Treating Masseter Hypertrophy: Professional Tips

Treating Masseter Hypertrophy: Professional Tips

What is the use of botulinum toxin?

Botulinum toxin (BTX) is a powerful neurotoxic protein that is produced by Clostridium botulinum bacteria, a type of microorganism that is found abundantly in soil and untreated water throughout the world. Though the BTX is highly toxic to humans, the toxin is now used widely in the medical industries to successfully treat various medical conditions caused by excessive muscle tone and uncontrollable muscle contractions, including blepharospasm, strabismus, cervical dystonia, hemifacial spasms, juvenile cerebral palsy, and adult spasticity. In the past two decades, the neurotoxin has undergone extensive research and has garnered interest for its applications in the field of aesthetic medicine. Many cosmetic and therapeutic indications associated with pain, uncontrollable muscle contractions, and hypersecretion of certain glands can now be treated successfully with BTX.

What is mechanism of action of botulinum toxin?

Botulinum toxin is renowned for its extremely potent muscle relaxing activity. The toxin functions by inhibiting the release of the neurotransmitter acetylcholine from nerve terminals at the neuromuscular junction. This results in temporary inhibition of muscle contractions and movements. Besides that, the neurotoxin also induces local chemical denervation of parasympathetic postganglionic cholinergic fibers, which is ideal for managing conditions associated with gland hypersecretion, such as hypersalivation and hyperhidrosis. Also, clinical studies found that BTX may be efficient at treating medical conditions like bruxism, myokymia, and anal fissure. In addition to relaxing muscles by preventing the release of a neurotransmitter, clinical studies also suggested that BTX may alleviate pain by altering the normal pain mechanism. The analgesic effects of BTX were first observed in patients who reported substantial pain-relief in regard to their cervical dystonia. Though the pain reduction mechanism was initially associated with reduced muscle hyperactivity, other animal studies demonstrated that BTX does exert a direct analgesic effect. This discovery paved the way for other health indications that may also be managed with BTX, such as headaches, migraines, neuropathic pain, myofascial pain, and chronic lower-back pain. While the outcomes are positive, in-depth research is necessary to ascertain its safety and efficacy in these respects. Current evidence shows that the neurotoxin can interrupt the spasm-pain cycle and selectively weaken painful muscles. Botulinum toxin type A is widely used in Asia, especially among Asian women who dislike a square face shape and prefer an ovoid face shape, to manage masseter hypertrophy and correct lower facial contouring.

What is masseter muscle hypertrophy?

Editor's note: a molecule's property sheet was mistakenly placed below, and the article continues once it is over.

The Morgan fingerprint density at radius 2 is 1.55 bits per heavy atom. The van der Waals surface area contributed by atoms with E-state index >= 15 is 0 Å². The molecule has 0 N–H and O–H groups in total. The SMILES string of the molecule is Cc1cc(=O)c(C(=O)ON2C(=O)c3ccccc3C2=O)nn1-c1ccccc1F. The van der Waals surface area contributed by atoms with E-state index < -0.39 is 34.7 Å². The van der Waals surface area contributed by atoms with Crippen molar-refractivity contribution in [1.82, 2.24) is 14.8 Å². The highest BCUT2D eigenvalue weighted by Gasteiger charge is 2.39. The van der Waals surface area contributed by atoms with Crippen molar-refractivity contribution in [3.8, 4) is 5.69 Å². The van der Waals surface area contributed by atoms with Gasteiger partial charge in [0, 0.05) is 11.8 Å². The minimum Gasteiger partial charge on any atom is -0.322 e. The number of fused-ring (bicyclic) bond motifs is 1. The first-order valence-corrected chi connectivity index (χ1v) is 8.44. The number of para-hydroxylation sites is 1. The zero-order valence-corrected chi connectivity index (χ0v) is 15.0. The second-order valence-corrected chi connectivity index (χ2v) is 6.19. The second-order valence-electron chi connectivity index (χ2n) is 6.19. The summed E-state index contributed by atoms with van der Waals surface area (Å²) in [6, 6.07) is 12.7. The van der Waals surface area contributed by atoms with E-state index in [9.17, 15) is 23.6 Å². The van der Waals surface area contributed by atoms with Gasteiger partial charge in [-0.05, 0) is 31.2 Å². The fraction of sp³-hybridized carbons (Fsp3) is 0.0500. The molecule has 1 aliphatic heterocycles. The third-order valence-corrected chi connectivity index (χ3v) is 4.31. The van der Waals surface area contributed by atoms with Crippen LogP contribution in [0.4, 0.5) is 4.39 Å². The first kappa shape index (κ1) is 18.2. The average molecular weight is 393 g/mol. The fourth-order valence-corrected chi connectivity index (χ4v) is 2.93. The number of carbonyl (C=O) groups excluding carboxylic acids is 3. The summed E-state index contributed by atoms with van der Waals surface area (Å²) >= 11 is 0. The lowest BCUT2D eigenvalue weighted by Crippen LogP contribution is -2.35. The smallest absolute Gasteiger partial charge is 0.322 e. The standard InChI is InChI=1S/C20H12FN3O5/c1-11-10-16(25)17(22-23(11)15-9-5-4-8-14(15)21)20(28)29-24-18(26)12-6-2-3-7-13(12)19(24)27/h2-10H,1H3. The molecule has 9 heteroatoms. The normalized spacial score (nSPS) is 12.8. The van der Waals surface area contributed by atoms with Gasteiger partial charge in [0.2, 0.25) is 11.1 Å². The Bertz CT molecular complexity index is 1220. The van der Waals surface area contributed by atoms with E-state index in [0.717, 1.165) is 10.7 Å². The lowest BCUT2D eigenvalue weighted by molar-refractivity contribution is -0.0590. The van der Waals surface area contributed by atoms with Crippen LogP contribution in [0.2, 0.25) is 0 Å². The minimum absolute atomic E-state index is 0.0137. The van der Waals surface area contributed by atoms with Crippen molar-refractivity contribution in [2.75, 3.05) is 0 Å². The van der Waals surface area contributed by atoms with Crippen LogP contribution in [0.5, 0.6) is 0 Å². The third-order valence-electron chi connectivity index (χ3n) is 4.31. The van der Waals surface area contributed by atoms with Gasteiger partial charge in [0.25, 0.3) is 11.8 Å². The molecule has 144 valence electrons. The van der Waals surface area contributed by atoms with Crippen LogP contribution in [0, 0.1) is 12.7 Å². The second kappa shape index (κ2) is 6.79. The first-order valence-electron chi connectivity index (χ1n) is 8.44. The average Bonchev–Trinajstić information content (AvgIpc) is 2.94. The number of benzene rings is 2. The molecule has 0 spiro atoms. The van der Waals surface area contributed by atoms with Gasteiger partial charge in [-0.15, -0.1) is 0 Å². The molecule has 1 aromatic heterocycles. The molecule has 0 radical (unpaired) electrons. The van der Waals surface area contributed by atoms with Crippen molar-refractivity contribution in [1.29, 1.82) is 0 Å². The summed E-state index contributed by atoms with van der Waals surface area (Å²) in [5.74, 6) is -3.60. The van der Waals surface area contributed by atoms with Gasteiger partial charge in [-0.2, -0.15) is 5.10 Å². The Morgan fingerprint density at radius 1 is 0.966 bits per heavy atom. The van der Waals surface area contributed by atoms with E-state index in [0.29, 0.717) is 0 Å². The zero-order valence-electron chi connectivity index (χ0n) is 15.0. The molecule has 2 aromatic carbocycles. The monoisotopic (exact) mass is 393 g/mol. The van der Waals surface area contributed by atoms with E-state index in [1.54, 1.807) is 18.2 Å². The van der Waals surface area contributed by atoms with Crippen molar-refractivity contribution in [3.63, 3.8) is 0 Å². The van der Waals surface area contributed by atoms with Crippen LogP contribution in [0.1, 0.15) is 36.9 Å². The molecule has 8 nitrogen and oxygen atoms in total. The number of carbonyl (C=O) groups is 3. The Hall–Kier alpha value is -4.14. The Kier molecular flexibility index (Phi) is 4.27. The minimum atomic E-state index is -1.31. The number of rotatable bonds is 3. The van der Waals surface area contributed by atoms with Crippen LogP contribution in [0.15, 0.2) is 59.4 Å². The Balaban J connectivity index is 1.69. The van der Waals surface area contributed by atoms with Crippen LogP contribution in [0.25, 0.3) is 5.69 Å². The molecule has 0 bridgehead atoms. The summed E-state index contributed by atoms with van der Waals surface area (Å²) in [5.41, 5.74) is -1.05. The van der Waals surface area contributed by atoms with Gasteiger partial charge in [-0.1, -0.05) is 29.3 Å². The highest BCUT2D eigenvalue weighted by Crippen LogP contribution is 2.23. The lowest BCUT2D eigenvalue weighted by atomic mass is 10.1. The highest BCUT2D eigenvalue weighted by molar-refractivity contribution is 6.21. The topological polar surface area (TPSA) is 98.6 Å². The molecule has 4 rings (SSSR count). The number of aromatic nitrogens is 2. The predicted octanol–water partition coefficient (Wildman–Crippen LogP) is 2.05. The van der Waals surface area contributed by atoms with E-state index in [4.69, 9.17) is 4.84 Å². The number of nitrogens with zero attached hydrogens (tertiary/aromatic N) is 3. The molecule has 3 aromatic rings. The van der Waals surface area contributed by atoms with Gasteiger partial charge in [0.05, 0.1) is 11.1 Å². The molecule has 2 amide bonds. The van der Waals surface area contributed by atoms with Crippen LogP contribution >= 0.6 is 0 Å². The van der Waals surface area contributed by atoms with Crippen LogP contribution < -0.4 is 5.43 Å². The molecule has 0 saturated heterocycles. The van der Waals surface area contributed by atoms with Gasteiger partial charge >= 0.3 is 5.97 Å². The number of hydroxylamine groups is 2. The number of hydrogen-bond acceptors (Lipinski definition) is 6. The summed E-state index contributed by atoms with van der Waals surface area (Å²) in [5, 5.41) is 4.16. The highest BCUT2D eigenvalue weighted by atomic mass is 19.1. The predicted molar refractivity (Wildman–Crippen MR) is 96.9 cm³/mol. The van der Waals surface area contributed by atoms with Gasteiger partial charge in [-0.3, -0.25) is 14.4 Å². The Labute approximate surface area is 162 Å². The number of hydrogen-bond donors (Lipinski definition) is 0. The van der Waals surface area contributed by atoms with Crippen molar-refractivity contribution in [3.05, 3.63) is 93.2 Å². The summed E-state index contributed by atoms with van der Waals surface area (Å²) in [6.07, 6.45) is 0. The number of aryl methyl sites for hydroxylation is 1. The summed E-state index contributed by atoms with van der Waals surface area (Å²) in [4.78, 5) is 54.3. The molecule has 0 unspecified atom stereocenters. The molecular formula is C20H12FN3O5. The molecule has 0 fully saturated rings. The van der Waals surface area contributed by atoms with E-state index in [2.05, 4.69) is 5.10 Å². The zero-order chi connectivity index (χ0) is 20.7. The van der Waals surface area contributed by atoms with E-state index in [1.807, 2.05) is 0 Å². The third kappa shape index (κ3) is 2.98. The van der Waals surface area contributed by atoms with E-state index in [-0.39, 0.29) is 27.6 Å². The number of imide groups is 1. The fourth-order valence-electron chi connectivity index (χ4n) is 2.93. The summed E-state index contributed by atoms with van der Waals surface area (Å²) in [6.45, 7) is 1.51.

The masseter muscle is located laterally to the mandibular ramus and is one of the four major muscles involved in mastication (chewing). Besides playing an important role in mastication, the masseter muscles are also vital for determining facial aesthetics. Enlarged and hypertrophied masseter muscles will only alter the facial lines, resulting in less than desirable facial asymmetry and a square face shape, which is usually considered a masculine attribute. Though a well-sculpted jawline is often regarded as the epitome of youth and beauty, a square jawline may appear too conspicuous and out of proportion with other facial features. In fact, some communities greatly favor an oval, delicate, and feminine facial shape, as reported by Baek et al. This is true for Korean women, who are genetically predisposed to have a wide jawline. Unfortunately, a broad jawline is not well-favored, as there is a belief that it could bring bad luck. This cultural belief, together with the social preference for slim and smaller faces, causes many people to resort to remodeling treatments for the lower facial region. Masseter hypertrophy is actually a rare condition that is characterized by benign unilateral or bilateral enlargement of the masseter muscles, as first described by Legg in 1880. Masseter muscle hypertrophy may be caused by chewing gum habits, dietary habits, and bruxism (teeth grinding). This condition develops without any symptoms, and most patients usually seek aesthetic treatment to sufficiently correct any obvious asymmetry caused by unilateral presentation.

How is masseter muscle hypertrophy diagnosed?

For masseter muscle hypertrophy to be successfully corrected, it is very important that a correct diagnosis is made based on extensive assessment. Indeed, swellings at the angle of the mandible can be caused by the following reasons:

  • Compensatory hypertrophy (due to hypotrophy or hypoplasia in the contralateral side);
  • Neoplasms of soft tissues;
  • Masseter muscle intrinsic myopathy;
  • Masseter tumor;